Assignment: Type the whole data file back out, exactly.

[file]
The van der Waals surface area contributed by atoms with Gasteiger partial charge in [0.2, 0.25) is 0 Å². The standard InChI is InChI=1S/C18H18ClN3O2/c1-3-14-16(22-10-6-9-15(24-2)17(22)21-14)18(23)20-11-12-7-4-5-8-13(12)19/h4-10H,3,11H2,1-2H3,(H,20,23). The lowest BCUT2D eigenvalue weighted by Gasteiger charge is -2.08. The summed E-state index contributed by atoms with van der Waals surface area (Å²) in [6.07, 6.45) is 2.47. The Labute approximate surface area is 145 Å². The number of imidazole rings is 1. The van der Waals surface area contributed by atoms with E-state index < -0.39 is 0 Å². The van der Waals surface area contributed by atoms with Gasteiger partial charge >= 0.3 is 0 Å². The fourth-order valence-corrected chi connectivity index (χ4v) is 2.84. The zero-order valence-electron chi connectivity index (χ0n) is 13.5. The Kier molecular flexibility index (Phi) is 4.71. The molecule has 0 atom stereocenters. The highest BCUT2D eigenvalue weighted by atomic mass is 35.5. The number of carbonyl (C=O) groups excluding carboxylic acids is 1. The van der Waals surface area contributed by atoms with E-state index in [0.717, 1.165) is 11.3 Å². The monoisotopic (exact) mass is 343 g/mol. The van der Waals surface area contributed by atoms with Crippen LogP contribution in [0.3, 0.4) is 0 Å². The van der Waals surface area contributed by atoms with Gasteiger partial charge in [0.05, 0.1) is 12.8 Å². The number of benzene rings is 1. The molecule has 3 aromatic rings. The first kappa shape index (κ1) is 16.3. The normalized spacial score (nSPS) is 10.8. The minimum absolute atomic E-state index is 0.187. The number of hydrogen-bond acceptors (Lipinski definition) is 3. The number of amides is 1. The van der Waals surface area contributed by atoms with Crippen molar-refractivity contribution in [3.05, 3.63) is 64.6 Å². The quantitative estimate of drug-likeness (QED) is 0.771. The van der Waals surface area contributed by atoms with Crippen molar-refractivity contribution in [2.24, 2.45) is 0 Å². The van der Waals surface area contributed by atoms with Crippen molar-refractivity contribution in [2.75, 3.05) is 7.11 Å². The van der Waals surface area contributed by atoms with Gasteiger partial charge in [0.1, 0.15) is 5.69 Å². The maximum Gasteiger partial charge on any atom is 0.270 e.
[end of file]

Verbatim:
The van der Waals surface area contributed by atoms with Gasteiger partial charge in [0.2, 0.25) is 0 Å². The standard InChI is InChI=1S/C18H18ClN3O2/c1-3-14-16(22-10-6-9-15(24-2)17(22)21-14)18(23)20-11-12-7-4-5-8-13(12)19/h4-10H,3,11H2,1-2H3,(H,20,23). The lowest BCUT2D eigenvalue weighted by Gasteiger charge is -2.08. The summed E-state index contributed by atoms with van der Waals surface area (Å²) in [6.07, 6.45) is 2.47. The Labute approximate surface area is 145 Å². The number of imidazole rings is 1. The van der Waals surface area contributed by atoms with E-state index < -0.39 is 0 Å². The van der Waals surface area contributed by atoms with Gasteiger partial charge >= 0.3 is 0 Å². The fourth-order valence-corrected chi connectivity index (χ4v) is 2.84. The zero-order valence-electron chi connectivity index (χ0n) is 13.5. The Kier molecular flexibility index (Phi) is 4.71. The molecule has 0 atom stereocenters. The highest BCUT2D eigenvalue weighted by atomic mass is 35.5. The number of carbonyl (C=O) groups excluding carboxylic acids is 1. The van der Waals surface area contributed by atoms with E-state index in [0.717, 1.165) is 11.3 Å². The monoisotopic (exact) mass is 343 g/mol. The van der Waals surface area contributed by atoms with Crippen LogP contribution in [0.3, 0.4) is 0 Å². The van der Waals surface area contributed by atoms with Gasteiger partial charge in [0.05, 0.1) is 12.8 Å². The number of benzene rings is 1. The molecule has 3 aromatic rings. The first kappa shape index (κ1) is 16.3. The normalized spacial score (nSPS) is 10.8. The minimum absolute atomic E-state index is 0.187. The number of hydrogen-bond acceptors (Lipinski definition) is 3. The number of amides is 1. The van der Waals surface area contributed by atoms with Crippen molar-refractivity contribution in [3.05, 3.63) is 64.6 Å². The quantitative estimate of drug-likeness (QED) is 0.771. The van der Waals surface area contributed by atoms with Crippen molar-refractivity contribution in [2.24, 2.45) is 0 Å². The van der Waals surface area contributed by atoms with Crippen molar-refractivity contribution in [2.75, 3.05) is 7.11 Å². The van der Waals surface area contributed by atoms with Gasteiger partial charge in [0.1, 0.15) is 5.69 Å². The maximum Gasteiger partial charge on any atom is 0.270 e.